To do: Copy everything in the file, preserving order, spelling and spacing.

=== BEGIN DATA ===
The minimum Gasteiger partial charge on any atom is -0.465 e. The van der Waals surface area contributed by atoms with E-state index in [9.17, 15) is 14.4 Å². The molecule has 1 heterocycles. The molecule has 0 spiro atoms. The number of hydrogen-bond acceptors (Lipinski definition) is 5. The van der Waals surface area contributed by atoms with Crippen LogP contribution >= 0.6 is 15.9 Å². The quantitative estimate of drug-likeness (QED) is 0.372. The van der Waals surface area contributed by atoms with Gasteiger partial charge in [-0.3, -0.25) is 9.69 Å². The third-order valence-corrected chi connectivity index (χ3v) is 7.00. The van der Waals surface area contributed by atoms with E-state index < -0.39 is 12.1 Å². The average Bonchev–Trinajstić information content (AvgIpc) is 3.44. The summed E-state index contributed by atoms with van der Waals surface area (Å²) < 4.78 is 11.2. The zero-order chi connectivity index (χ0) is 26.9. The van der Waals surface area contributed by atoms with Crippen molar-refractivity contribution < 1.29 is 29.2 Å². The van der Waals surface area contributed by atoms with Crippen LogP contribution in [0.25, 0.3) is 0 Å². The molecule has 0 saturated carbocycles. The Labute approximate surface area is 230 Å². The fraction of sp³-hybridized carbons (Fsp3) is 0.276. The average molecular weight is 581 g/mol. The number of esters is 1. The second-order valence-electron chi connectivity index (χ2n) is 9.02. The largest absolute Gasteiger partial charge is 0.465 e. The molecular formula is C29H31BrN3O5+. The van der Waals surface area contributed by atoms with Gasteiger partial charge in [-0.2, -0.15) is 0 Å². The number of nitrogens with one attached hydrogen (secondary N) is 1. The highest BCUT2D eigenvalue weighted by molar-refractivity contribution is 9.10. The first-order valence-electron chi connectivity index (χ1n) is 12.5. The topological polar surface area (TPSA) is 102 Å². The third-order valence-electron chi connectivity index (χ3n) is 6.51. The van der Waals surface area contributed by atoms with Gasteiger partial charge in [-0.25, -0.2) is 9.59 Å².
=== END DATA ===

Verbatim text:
The minimum Gasteiger partial charge on any atom is -0.465 e. The van der Waals surface area contributed by atoms with E-state index in [9.17, 15) is 14.4 Å². The molecule has 1 heterocycles. The molecule has 0 spiro atoms. The number of hydrogen-bond acceptors (Lipinski definition) is 5. The van der Waals surface area contributed by atoms with Crippen LogP contribution >= 0.6 is 15.9 Å². The quantitative estimate of drug-likeness (QED) is 0.372. The van der Waals surface area contributed by atoms with Gasteiger partial charge in [-0.3, -0.25) is 9.69 Å². The third-order valence-corrected chi connectivity index (χ3v) is 7.00. The van der Waals surface area contributed by atoms with E-state index < -0.39 is 12.1 Å². The average Bonchev–Trinajstić information content (AvgIpc) is 3.44. The summed E-state index contributed by atoms with van der Waals surface area (Å²) < 4.78 is 11.2. The zero-order chi connectivity index (χ0) is 26.9. The van der Waals surface area contributed by atoms with Crippen molar-refractivity contribution < 1.29 is 29.2 Å². The van der Waals surface area contributed by atoms with Crippen LogP contribution in [0.25, 0.3) is 0 Å². The molecule has 0 saturated carbocycles. The Labute approximate surface area is 230 Å². The fraction of sp³-hybridized carbons (Fsp3) is 0.276. The average molecular weight is 581 g/mol. The number of esters is 1. The second-order valence-electron chi connectivity index (χ2n) is 9.02. The largest absolute Gasteiger partial charge is 0.465 e. The molecular formula is C29H31BrN3O5+. The van der Waals surface area contributed by atoms with Gasteiger partial charge in [-0.2, -0.15) is 0 Å². The number of nitrogens with one attached hydrogen (secondary N) is 1. The highest BCUT2D eigenvalue weighted by molar-refractivity contribution is 9.10. The first-order valence-electron chi connectivity index (χ1n) is 12.5. The topological polar surface area (TPSA) is 102 Å². The third-order valence-electron chi connectivity index (χ3n) is 6.51. The van der Waals surface area contributed by atoms with Gasteiger partial charge in [-0.25, -0.2) is 9.59 Å².